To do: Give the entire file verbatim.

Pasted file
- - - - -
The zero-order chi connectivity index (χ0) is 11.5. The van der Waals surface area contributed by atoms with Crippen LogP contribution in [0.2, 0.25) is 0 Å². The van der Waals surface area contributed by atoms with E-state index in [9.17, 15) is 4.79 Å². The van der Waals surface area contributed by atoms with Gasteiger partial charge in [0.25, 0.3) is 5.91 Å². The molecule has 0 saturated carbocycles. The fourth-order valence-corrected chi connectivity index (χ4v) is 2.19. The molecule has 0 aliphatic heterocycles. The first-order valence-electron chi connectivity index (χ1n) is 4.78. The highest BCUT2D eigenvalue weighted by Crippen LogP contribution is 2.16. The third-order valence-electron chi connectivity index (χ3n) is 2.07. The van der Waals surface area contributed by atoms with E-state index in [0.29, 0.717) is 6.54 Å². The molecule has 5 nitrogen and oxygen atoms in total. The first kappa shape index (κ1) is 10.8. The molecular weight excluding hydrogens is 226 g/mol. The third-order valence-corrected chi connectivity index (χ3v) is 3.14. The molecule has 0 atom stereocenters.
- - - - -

The zero-order chi connectivity index (χ0) is 11.5. The van der Waals surface area contributed by atoms with Crippen LogP contribution in [0.2, 0.25) is 0 Å². The van der Waals surface area contributed by atoms with E-state index in [9.17, 15) is 4.79 Å². The van der Waals surface area contributed by atoms with Gasteiger partial charge in [0.25, 0.3) is 5.91 Å². The molecule has 0 saturated carbocycles. The fourth-order valence-corrected chi connectivity index (χ4v) is 2.19. The molecule has 0 aliphatic heterocycles. The first-order valence-electron chi connectivity index (χ1n) is 4.78. The highest BCUT2D eigenvalue weighted by Crippen LogP contribution is 2.16. The third-order valence-electron chi connectivity index (χ3n) is 2.07. The van der Waals surface area contributed by atoms with E-state index in [0.29, 0.717) is 6.54 Å². The molecule has 5 nitrogen and oxygen atoms in total. The first kappa shape index (κ1) is 10.8. The molecular weight excluding hydrogens is 226 g/mol. The third-order valence-corrected chi connectivity index (χ3v) is 3.14. The molecule has 0 atom stereocenters.